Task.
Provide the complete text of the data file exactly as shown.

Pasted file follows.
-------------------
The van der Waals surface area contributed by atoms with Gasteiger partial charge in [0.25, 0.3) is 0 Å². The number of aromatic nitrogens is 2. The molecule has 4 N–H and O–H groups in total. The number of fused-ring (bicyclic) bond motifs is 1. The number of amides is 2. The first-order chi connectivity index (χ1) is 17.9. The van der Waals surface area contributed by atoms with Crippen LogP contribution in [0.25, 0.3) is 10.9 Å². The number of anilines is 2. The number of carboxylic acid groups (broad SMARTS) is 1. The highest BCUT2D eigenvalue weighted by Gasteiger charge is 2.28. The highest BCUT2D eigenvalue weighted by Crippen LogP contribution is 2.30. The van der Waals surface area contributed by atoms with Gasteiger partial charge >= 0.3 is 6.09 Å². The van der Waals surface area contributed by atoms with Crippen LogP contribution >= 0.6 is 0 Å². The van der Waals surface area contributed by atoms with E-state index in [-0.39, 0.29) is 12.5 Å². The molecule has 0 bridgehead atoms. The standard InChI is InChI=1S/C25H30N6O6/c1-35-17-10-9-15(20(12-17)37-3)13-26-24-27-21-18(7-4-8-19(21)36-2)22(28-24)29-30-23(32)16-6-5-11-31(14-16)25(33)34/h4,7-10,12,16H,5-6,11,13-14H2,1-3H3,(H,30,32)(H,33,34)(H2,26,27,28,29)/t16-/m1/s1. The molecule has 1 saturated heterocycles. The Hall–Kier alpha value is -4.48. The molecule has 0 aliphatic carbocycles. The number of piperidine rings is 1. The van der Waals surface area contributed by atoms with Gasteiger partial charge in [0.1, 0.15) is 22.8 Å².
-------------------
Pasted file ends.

The van der Waals surface area contributed by atoms with Gasteiger partial charge in [0.25, 0.3) is 0 Å². The number of aromatic nitrogens is 2. The molecule has 4 N–H and O–H groups in total. The number of fused-ring (bicyclic) bond motifs is 1. The number of amides is 2. The first-order chi connectivity index (χ1) is 17.9. The van der Waals surface area contributed by atoms with Crippen LogP contribution in [0.25, 0.3) is 10.9 Å². The number of anilines is 2. The number of carboxylic acid groups (broad SMARTS) is 1. The highest BCUT2D eigenvalue weighted by Gasteiger charge is 2.28. The highest BCUT2D eigenvalue weighted by Crippen LogP contribution is 2.30. The van der Waals surface area contributed by atoms with Gasteiger partial charge >= 0.3 is 6.09 Å². The van der Waals surface area contributed by atoms with Crippen LogP contribution >= 0.6 is 0 Å². The van der Waals surface area contributed by atoms with E-state index in [-0.39, 0.29) is 12.5 Å². The molecule has 0 bridgehead atoms. The standard InChI is InChI=1S/C25H30N6O6/c1-35-17-10-9-15(20(12-17)37-3)13-26-24-27-21-18(7-4-8-19(21)36-2)22(28-24)29-30-23(32)16-6-5-11-31(14-16)25(33)34/h4,7-10,12,16H,5-6,11,13-14H2,1-3H3,(H,30,32)(H,33,34)(H2,26,27,28,29)/t16-/m1/s1. The molecule has 1 saturated heterocycles. The Hall–Kier alpha value is -4.48. The molecule has 0 aliphatic carbocycles. The number of piperidine rings is 1. The van der Waals surface area contributed by atoms with Gasteiger partial charge in [0.1, 0.15) is 22.8 Å².